GM pulls plug on RHD Vauxhall Ampera-e | CAR Magazine

GM pulls plug on RHD Vauxhall Ampera-e

Published: 28 September 2016

► Electric Ampera-e on display in Paris
► Claimed range of 250 miles
► No RHD version planned for UK market

The new Ampera-e has as much power as a Corsa VXR and boasts class-leading range, but because it has an Opel badge and not a Vauxhall one, you can’t have one. Sorry – no right-hand drive versions are planned.

All is not lost though, as Luton plans to ‘evaluate’ the new electric vehicle – which is the European version of the Chevrolet Bolt – in the UK after its Paris motor show reveal. If it looks like it’ll sell here, we might get a future generation of the car in right-hand drive.

What’s so special about the Ampera-e?

We reckon it’s certainly worth a look thanks to 202bhp and 266 lbs ft of electric power, plus a claimed 250-mile range – more than the current BMW i3, Nissan Leaf, Renault Zoe and VW e-Golf.

Obviously in real-world conditions you’re not guaranteed that range, but Vauxhall reckons you can expect 185 miles between charges in everyday conditions. Power comes from a 33kWh battery packed into the floor, so you’ve got space inside for five and a 381-litre boot.

2016 Vauxhall Ampera-e

From a standing start it will accelerate to 30mph in 3.2 seconds, giving sprightly performance around town, and on the move the top speed is electronically limited to 93mph.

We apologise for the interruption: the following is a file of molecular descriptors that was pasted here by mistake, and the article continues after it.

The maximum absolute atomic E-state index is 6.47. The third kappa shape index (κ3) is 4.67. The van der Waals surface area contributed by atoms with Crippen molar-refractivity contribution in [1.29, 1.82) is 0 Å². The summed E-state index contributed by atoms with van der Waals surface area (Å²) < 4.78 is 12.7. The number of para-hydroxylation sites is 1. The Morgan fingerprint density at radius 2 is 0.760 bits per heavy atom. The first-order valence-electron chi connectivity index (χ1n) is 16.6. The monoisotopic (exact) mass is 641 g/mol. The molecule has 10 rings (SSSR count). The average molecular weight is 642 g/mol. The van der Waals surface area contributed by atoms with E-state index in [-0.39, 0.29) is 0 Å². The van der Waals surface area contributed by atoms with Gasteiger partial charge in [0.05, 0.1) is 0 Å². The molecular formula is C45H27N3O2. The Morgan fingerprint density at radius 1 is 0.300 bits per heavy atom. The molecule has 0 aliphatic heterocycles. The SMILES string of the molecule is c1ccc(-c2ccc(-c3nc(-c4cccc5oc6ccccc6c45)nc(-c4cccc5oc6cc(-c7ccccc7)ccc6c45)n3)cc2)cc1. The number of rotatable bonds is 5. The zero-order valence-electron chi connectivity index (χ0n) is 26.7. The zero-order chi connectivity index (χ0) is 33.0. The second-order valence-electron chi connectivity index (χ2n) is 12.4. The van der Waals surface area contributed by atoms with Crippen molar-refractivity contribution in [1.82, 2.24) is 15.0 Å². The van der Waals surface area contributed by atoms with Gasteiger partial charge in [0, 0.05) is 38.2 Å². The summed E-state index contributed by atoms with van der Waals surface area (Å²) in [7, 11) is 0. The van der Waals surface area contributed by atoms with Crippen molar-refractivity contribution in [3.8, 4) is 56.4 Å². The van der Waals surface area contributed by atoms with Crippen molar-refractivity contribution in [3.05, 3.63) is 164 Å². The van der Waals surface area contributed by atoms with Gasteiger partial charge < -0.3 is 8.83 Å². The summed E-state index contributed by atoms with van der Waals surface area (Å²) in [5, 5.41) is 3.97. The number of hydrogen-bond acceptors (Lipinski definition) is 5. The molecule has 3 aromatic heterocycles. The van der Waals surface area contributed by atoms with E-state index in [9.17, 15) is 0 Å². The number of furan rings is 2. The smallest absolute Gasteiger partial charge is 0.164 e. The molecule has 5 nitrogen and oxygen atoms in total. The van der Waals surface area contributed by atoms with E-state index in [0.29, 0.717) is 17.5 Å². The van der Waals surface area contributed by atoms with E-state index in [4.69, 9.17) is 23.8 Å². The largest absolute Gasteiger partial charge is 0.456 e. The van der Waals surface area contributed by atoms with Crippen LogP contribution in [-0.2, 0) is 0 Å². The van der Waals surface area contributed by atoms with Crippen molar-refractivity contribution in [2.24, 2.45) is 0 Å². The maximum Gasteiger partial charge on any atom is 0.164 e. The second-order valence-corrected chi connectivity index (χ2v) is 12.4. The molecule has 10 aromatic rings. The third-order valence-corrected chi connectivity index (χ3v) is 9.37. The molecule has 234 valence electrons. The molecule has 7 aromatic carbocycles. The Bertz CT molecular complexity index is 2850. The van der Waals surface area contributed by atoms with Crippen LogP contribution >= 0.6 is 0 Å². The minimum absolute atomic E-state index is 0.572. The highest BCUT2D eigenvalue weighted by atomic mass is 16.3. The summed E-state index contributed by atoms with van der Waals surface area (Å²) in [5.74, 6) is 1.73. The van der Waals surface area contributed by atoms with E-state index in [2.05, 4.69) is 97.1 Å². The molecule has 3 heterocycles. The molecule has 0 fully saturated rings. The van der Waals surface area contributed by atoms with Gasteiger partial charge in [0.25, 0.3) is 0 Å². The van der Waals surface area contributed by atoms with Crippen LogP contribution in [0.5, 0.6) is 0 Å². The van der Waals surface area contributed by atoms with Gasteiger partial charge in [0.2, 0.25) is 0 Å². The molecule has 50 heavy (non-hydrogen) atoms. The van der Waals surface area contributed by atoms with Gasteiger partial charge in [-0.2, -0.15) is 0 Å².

A special battery regeneration system means you can drive around using only the right-hand pedal, with the electric motor regenerating power by braking when you release the accelerator. This one-pedal mode should increase the range by up to five per cent, says Vauxhall, plus it scores massive lazy driving points.

So, what’s next?

Rory Harvey, Vauxhall chairman and managing director, said: ‘The technology which underpins the new Ampera-e is of great interest to us, and we will be evaluating LHD cars from next spring and demonstrating them to clients.

2016 Vauxhall Ampera-e

‘The fact that Ampera-e is not an eco-luxury or second car for customers broadens its appeal greatly, but it’s obviously vital that the car we sell in our market is right-hand-drive, and that won’t be available in the current generation.’

Fingers crossed we get one soon, then…

See more from the Paris motor show here

By Adam Binnie

Bauer Automotive's commercial content editor; likes bikes and burgers, often over-tyred